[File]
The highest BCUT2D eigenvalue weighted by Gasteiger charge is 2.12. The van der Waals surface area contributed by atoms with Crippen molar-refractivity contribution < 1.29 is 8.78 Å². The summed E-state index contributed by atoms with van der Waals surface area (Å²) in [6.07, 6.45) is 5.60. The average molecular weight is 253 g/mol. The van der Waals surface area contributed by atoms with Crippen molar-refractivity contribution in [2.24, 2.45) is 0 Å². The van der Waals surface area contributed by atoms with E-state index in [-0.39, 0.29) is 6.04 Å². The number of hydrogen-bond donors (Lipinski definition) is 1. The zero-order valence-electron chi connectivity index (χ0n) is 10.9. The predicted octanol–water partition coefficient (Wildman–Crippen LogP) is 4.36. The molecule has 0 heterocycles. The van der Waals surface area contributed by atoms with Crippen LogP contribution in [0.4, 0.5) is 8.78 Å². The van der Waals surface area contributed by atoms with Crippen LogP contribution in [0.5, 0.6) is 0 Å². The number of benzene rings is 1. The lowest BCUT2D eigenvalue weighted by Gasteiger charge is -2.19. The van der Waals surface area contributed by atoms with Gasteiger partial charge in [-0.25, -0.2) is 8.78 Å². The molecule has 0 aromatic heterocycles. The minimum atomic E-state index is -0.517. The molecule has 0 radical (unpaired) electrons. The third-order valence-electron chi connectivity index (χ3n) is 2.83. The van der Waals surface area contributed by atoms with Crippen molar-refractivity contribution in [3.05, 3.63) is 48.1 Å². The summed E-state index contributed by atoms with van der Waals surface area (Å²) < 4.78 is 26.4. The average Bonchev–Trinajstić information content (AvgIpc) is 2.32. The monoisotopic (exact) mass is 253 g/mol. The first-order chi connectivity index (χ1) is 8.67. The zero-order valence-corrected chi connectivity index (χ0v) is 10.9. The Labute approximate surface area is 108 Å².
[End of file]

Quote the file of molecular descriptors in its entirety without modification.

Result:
The highest BCUT2D eigenvalue weighted by Gasteiger charge is 2.12. The van der Waals surface area contributed by atoms with Crippen molar-refractivity contribution < 1.29 is 8.78 Å². The summed E-state index contributed by atoms with van der Waals surface area (Å²) in [6.07, 6.45) is 5.60. The average molecular weight is 253 g/mol. The van der Waals surface area contributed by atoms with Crippen molar-refractivity contribution in [2.24, 2.45) is 0 Å². The van der Waals surface area contributed by atoms with E-state index in [-0.39, 0.29) is 6.04 Å². The number of hydrogen-bond donors (Lipinski definition) is 1. The zero-order valence-electron chi connectivity index (χ0n) is 10.9. The predicted octanol–water partition coefficient (Wildman–Crippen LogP) is 4.36. The molecule has 0 heterocycles. The van der Waals surface area contributed by atoms with Crippen LogP contribution in [0.4, 0.5) is 8.78 Å². The van der Waals surface area contributed by atoms with Crippen LogP contribution in [0.5, 0.6) is 0 Å². The number of benzene rings is 1. The lowest BCUT2D eigenvalue weighted by Gasteiger charge is -2.19. The van der Waals surface area contributed by atoms with Gasteiger partial charge in [-0.25, -0.2) is 8.78 Å². The molecule has 0 aromatic heterocycles. The minimum atomic E-state index is -0.517. The molecule has 0 radical (unpaired) electrons. The third-order valence-electron chi connectivity index (χ3n) is 2.83. The van der Waals surface area contributed by atoms with Crippen molar-refractivity contribution in [3.05, 3.63) is 48.1 Å². The summed E-state index contributed by atoms with van der Waals surface area (Å²) < 4.78 is 26.4. The average Bonchev–Trinajstić information content (AvgIpc) is 2.32. The monoisotopic (exact) mass is 253 g/mol. The first-order chi connectivity index (χ1) is 8.67. The zero-order valence-corrected chi connectivity index (χ0v) is 10.9. The Labute approximate surface area is 108 Å².